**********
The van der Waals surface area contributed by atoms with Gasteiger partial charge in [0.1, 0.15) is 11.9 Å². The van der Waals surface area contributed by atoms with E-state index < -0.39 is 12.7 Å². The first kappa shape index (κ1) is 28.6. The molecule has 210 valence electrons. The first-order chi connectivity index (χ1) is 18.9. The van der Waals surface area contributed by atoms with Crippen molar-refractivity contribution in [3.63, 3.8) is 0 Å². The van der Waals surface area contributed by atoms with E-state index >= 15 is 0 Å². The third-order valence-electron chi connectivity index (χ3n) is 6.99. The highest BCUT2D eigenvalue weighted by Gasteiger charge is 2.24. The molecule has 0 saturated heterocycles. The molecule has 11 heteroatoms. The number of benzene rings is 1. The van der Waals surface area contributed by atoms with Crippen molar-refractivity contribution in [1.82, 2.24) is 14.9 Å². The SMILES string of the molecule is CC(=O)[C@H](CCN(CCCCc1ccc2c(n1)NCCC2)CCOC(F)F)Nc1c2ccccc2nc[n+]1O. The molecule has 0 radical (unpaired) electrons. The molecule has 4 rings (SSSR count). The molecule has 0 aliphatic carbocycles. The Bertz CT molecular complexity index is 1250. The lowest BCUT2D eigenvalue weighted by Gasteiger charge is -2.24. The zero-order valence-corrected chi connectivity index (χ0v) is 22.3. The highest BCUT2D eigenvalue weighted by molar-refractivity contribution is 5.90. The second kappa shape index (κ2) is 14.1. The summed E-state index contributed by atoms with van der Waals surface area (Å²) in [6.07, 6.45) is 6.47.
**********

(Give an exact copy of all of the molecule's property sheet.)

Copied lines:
The van der Waals surface area contributed by atoms with Gasteiger partial charge in [0.1, 0.15) is 11.9 Å². The van der Waals surface area contributed by atoms with E-state index < -0.39 is 12.7 Å². The first kappa shape index (κ1) is 28.6. The molecule has 210 valence electrons. The first-order chi connectivity index (χ1) is 18.9. The van der Waals surface area contributed by atoms with Crippen molar-refractivity contribution in [3.63, 3.8) is 0 Å². The van der Waals surface area contributed by atoms with E-state index >= 15 is 0 Å². The third-order valence-electron chi connectivity index (χ3n) is 6.99. The highest BCUT2D eigenvalue weighted by Gasteiger charge is 2.24. The molecule has 0 saturated heterocycles. The molecule has 11 heteroatoms. The number of benzene rings is 1. The van der Waals surface area contributed by atoms with Crippen molar-refractivity contribution in [1.82, 2.24) is 14.9 Å². The SMILES string of the molecule is CC(=O)[C@H](CCN(CCCCc1ccc2c(n1)NCCC2)CCOC(F)F)Nc1c2ccccc2nc[n+]1O. The molecule has 0 radical (unpaired) electrons. The molecule has 4 rings (SSSR count). The molecule has 0 aliphatic carbocycles. The Bertz CT molecular complexity index is 1250. The lowest BCUT2D eigenvalue weighted by Gasteiger charge is -2.24. The zero-order valence-corrected chi connectivity index (χ0v) is 22.3. The highest BCUT2D eigenvalue weighted by molar-refractivity contribution is 5.90. The second kappa shape index (κ2) is 14.1. The summed E-state index contributed by atoms with van der Waals surface area (Å²) in [6.07, 6.45) is 6.47.